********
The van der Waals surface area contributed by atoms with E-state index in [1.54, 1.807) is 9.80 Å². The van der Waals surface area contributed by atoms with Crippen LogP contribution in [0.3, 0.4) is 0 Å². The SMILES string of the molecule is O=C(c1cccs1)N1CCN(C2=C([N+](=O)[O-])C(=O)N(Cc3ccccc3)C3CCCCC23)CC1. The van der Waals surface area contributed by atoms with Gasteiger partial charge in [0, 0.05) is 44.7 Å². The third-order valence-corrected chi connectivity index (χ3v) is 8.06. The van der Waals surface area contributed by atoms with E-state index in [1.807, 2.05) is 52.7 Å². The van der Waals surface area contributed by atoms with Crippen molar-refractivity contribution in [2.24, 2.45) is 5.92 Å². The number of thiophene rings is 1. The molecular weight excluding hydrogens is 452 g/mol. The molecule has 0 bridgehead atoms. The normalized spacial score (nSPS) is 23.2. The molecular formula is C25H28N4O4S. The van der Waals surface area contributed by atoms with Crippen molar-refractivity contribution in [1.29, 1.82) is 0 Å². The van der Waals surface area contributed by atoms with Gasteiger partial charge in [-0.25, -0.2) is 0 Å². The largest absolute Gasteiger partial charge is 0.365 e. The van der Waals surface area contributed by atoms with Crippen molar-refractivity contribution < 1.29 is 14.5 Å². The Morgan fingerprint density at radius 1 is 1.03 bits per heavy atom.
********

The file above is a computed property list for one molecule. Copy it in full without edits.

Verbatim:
The van der Waals surface area contributed by atoms with E-state index in [1.54, 1.807) is 9.80 Å². The van der Waals surface area contributed by atoms with Crippen LogP contribution in [0.3, 0.4) is 0 Å². The SMILES string of the molecule is O=C(c1cccs1)N1CCN(C2=C([N+](=O)[O-])C(=O)N(Cc3ccccc3)C3CCCCC23)CC1. The van der Waals surface area contributed by atoms with Gasteiger partial charge in [0, 0.05) is 44.7 Å². The third-order valence-corrected chi connectivity index (χ3v) is 8.06. The van der Waals surface area contributed by atoms with E-state index in [1.807, 2.05) is 52.7 Å². The van der Waals surface area contributed by atoms with Crippen molar-refractivity contribution in [2.24, 2.45) is 5.92 Å². The number of thiophene rings is 1. The molecular weight excluding hydrogens is 452 g/mol. The molecule has 0 bridgehead atoms. The normalized spacial score (nSPS) is 23.2. The molecular formula is C25H28N4O4S. The van der Waals surface area contributed by atoms with Crippen molar-refractivity contribution in [1.29, 1.82) is 0 Å². The van der Waals surface area contributed by atoms with Gasteiger partial charge in [-0.25, -0.2) is 0 Å². The largest absolute Gasteiger partial charge is 0.365 e. The van der Waals surface area contributed by atoms with Crippen molar-refractivity contribution < 1.29 is 14.5 Å². The Morgan fingerprint density at radius 1 is 1.03 bits per heavy atom.